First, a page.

• Choose alcohol or a dessert, not both. This makes it much easier to keep your total calories in check.
  • Generally choose lower calorie drinks, like vodka, gin and other kinds of liquor. Fruity and sugary stuff like margaritas (which are delicious) have a lot more calories. But they’re still fine every now and then. J

 

Fun Time!

 

DDT: What is your favorite book you’ve read and movie you’ve watched?

Armi: 

Favorite book: Unbroken by Laura Hillenbrand.

Literally the most insane and impossible true story you’ll ever read, written in a way that I don’t think anyone else could have pulled off. I’d marry this writer if I could.

Favorite movie: V for Vendetta.

The plot and dialogue are great, and it makes a much deeper statement about the world than some dumb action movie. It makes you really think.

 

DDT: What was the best city/state/country you traveled to and why?

Armi: 

Favorite city: Austin Texas, United States.

The people are super nice, there are a million things to do, it’s relatively cheap, there’s a great startup and business culture, and it’s a fitness mecca. I wouldn’t be surprised if I ended up moving here permanently one day.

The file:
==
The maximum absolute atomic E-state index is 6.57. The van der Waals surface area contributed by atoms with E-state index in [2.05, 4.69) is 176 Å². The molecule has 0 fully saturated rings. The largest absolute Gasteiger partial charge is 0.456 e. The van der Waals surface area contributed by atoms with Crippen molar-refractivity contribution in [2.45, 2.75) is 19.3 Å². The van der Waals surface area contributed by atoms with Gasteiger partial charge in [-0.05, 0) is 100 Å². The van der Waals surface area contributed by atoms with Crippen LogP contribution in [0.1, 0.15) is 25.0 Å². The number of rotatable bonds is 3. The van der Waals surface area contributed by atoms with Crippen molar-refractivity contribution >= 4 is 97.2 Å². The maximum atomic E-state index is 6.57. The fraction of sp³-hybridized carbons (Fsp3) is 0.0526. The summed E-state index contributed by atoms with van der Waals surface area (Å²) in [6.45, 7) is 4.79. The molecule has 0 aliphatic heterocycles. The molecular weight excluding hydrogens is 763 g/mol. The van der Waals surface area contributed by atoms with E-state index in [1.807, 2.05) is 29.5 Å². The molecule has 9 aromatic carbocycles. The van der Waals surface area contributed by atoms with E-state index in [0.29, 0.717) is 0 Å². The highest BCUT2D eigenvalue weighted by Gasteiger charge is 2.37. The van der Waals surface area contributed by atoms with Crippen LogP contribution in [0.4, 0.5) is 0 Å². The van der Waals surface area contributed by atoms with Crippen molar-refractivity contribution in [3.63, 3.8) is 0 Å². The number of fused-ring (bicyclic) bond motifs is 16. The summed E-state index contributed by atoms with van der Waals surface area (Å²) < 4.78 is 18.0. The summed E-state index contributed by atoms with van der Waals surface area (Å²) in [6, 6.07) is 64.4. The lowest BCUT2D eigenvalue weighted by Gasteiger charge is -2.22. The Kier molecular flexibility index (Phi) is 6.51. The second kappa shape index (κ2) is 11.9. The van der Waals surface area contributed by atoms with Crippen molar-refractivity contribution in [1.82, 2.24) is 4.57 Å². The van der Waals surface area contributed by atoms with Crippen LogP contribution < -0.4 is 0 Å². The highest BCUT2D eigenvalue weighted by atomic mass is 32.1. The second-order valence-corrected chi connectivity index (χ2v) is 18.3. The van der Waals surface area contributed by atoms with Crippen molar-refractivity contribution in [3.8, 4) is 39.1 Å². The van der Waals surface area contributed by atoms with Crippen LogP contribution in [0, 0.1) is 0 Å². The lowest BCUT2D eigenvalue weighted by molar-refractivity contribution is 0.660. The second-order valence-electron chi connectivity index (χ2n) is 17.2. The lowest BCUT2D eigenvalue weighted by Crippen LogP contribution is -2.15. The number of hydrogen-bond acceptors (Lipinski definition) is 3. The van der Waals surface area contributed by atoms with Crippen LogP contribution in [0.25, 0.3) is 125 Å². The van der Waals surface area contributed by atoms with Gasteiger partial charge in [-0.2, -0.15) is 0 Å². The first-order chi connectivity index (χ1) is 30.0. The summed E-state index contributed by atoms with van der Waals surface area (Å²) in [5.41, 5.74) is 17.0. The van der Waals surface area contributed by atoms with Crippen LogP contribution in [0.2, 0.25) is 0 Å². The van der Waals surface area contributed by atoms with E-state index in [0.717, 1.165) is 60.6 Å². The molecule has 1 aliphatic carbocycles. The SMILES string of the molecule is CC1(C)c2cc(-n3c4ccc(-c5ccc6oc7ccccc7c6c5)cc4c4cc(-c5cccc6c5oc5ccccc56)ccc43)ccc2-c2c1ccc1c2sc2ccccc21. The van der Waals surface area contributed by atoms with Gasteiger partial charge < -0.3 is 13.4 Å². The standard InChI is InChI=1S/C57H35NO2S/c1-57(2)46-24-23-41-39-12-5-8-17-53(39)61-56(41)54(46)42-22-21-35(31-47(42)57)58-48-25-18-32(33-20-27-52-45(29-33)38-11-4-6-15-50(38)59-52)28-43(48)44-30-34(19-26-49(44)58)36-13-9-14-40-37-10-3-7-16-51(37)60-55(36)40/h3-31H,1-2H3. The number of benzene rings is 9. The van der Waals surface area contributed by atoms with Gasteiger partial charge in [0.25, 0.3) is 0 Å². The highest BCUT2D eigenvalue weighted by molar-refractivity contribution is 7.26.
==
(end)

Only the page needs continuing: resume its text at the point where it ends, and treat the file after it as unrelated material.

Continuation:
Favorite state for visiting: West Virginia.

It’s quiet, peaceful, and in many places largely untouched by the outside world. There are still places here where you can walk for days without seeing a building or another person. I spent a lot of time here as a kid and got to do pretty much whatever I wanted – swimming, jumping off rocks, hiking, shooting guns, hunting and fishing. We also didn’t have internet access, so it was a nice way to unplug.

Favorite state for living in: probably California or Texas.